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The True Story of the CIA Rendition and Torture Program
by Stephen Grey
(Discounted Paperback from Amazon)
The practice and policy of what is referred to as "extraordinary rendition," or the taking of suspects to other countries for torture-included interrogation, started in the Clinton Administration. 9/11 provided the Bush administration the opportunity to turn up the level of permitted violence. Since that time, people and politicians have been at odds on the morality and usefulness of it and, though cries for ending or curtailing it echo through the homeland, no significant change has been made (that we know of), no backing off. The policy is alive and vigorous here in 2007 post-Abu Ghraib; Bush keeps maintaining that "we don't torture"; and, finally, a film is courageous (or, dumb?) enough to dramatize it.
It's certainly a subject given to drama, with the elements of clandestine abductions, torture dungeons and raging political headlines. The film enters the debate by attempting to make the case that there's not enough to be gained by the practice to justify it, something experts and military thinkers disagree on even as CIA marching orders seem to be unaffected by critics.
A target of CIA attention is Egyptian-born chemical engineer Anwar El-Ibrahimi (Omar Metwally), the attractive, successful, American-educated husband of an All-American, blond girl-next-door Isabella (Reese Witherspoon) and the father of a young boy who idolizes him. Wifey is pregnant with her second child. What no one in their suburban household suspects is that he's been under the watch of the agency possibly for no other reason than his name and his foreign travels.
When CIA case officer Douglas Freeman (Jake Gyllenhaal), stationed in North Africa, survives a suicide bombing that kills his replacement, the act sets off the fuse that's been burning for El-Ibrahimi. Chief anti-terrorist spymaster in Washington, Corrinne Whitman (a steely, witchy Meryl Streep) orders his immediate rendition to elicit his secret contacts that could lead our guys to the parties responsible for the loss of their agent.
On the basis of phone records that indicate El-Ibrahimi has been in contact with a potential terrorist, he is abducted in the Washington airport terminal on his arrival back from a work trip to Cape Town, South Africa and is spirited out of the country without warning and without much delicacy. Airline records indicate he didn't get off the plane at its destination.
Human rights isn't nicely observed by this crowd, though the prisoner isn't injured on the trip to a secret detention facility in the Middle East for his meeting with his interrogator, Abasi Fawal (Igal Naor), in his torture chamber -- the man who (we learn in a flashback) was the target of the bombing.
Fawal, it turns out, is no simple cardboard character but, rather, a complex man with some perspective and a father whose young daughter disapperas from his household to be with her lover. A stern disciplinarian, he's both caring and brutal as he feels the pain of his missing child while inflicting endless pain on the subject he's convinced is lying.
Less certain that they have the right man is Freeman, as he observes Fawal's techniques until they make him ill with disgust and he begins to doubt El-Ibrahimi's guilt. Freeman, against his agreement with Fawal gets in the way of the violent techniques but backs off as electrical shock is applied on the now-nude captive. Finally, El-Ibrahimi breaks. He can take no more and he talks, delivering a list of names. But is he spilling anything of value?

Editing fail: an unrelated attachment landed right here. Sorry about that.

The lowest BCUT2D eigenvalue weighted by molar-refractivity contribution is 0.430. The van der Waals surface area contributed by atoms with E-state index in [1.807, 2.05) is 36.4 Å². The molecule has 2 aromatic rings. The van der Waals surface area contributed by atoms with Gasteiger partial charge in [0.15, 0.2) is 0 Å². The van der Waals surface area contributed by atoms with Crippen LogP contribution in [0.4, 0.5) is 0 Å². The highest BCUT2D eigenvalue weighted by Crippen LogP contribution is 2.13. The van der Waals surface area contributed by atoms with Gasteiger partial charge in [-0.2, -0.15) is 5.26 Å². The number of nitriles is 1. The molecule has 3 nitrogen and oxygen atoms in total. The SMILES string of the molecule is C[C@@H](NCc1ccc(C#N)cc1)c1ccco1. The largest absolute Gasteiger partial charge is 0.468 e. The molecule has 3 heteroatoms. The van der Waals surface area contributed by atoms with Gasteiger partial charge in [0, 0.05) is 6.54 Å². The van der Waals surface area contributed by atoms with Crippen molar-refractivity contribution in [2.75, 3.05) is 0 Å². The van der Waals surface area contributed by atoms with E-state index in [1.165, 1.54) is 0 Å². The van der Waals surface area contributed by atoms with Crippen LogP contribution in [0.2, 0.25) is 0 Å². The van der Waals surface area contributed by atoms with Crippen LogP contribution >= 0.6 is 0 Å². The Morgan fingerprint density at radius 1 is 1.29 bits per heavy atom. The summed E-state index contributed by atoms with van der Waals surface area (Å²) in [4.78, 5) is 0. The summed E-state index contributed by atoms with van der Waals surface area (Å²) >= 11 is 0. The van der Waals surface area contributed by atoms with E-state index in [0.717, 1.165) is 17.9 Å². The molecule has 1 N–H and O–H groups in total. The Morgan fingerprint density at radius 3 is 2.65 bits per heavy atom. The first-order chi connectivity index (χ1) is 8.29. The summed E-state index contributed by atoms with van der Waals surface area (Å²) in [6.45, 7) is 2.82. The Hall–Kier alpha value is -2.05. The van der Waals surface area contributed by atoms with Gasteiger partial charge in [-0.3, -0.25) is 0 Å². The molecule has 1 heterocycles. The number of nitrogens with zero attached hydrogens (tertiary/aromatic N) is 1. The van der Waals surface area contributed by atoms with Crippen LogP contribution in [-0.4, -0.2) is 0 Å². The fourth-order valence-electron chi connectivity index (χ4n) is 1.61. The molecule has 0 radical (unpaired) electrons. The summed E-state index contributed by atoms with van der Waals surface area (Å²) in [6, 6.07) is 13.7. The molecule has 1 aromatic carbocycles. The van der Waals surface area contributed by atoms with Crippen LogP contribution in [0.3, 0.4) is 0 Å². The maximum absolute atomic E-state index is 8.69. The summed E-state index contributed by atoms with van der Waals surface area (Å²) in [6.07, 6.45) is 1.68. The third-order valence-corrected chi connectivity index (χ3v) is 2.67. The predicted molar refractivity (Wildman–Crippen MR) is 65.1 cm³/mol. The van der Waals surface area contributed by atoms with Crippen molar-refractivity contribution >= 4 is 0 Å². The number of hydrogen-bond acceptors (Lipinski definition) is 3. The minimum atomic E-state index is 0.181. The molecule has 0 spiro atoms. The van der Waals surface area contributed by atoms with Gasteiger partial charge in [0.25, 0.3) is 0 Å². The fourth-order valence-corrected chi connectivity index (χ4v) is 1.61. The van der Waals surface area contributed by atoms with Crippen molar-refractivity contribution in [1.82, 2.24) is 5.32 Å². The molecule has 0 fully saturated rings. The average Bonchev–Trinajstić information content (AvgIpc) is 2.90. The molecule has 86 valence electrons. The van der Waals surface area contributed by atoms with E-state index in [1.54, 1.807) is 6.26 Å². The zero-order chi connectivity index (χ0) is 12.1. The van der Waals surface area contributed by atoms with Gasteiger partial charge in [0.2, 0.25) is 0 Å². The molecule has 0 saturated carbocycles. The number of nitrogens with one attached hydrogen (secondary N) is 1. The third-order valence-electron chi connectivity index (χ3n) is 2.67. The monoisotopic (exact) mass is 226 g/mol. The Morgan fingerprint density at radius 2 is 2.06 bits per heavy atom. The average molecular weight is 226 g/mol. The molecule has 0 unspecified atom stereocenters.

Intercut with this is what Isabella is going through as she grows more frantic with grief and worry. She takes a plane to Washington and calls upon old paramour Alan Smith (Peter Sarsgaard), now the top staffer for Illinois Senator Harkins (Alan Arkin, "Little Miss Sunshine"). After presenting incontrovertible evidence that her husband was on the flight the officials deny ever happened, she asks him to plead her case with his boss. Given the chance, she confronts Corrinne Whitman, herself, who offers no trace of sympathy.
This is the world of dark possibilities and a film with three plots (North Africa, Chicago and Washington) that interconnect. Its screenplay by Kelley Sane makes its anti-rendition agenda more than obvious, building an argument that has all the subtlety of a hammer blow. Director Gavin Hood ("Tsotsi") is nothing if not visual, and the feel he has for lighting and atmospherics is outstandingly "rendered" by his cinematographer, Dion Beebe ("Miami Vice," "Memoirs of a Geisha").
The score by Paul Hepker and Mark Kilian contains highly interesting musical textures and rhythms of North African derivation that are well worth paying attention to (see below for a link to the album). In fact there's no bad note on the production side.
Streep takes her comedic dominatrix of "The Devil Wears Prada" to a seriously detestable depth and, if you ever wondered if she can make you hate her, see her here. Gyllenhaal, so good in the role of charming naif ("Jarhead," "Brokeback Mountain"), is our witness and moral touchpoint in his debut exposure to the realities of sanctioned torture techniques. Naor presents his bilateral character with appropriate weight. Metwally's highly physical performance is clearly the most impressive commitment to the integrity of the theme.
Hood uses the different subplots as a means to intercut and build tension but to somewhat underwhelming effect in an expose' movie with echoes of "Syriana" that devolves into melodrama. Still, in the end, there's enough excitement, dimension and an involved level of acting by an ensemble of first-rate players to make the time rendered worth spending.
~~ Jules Brenner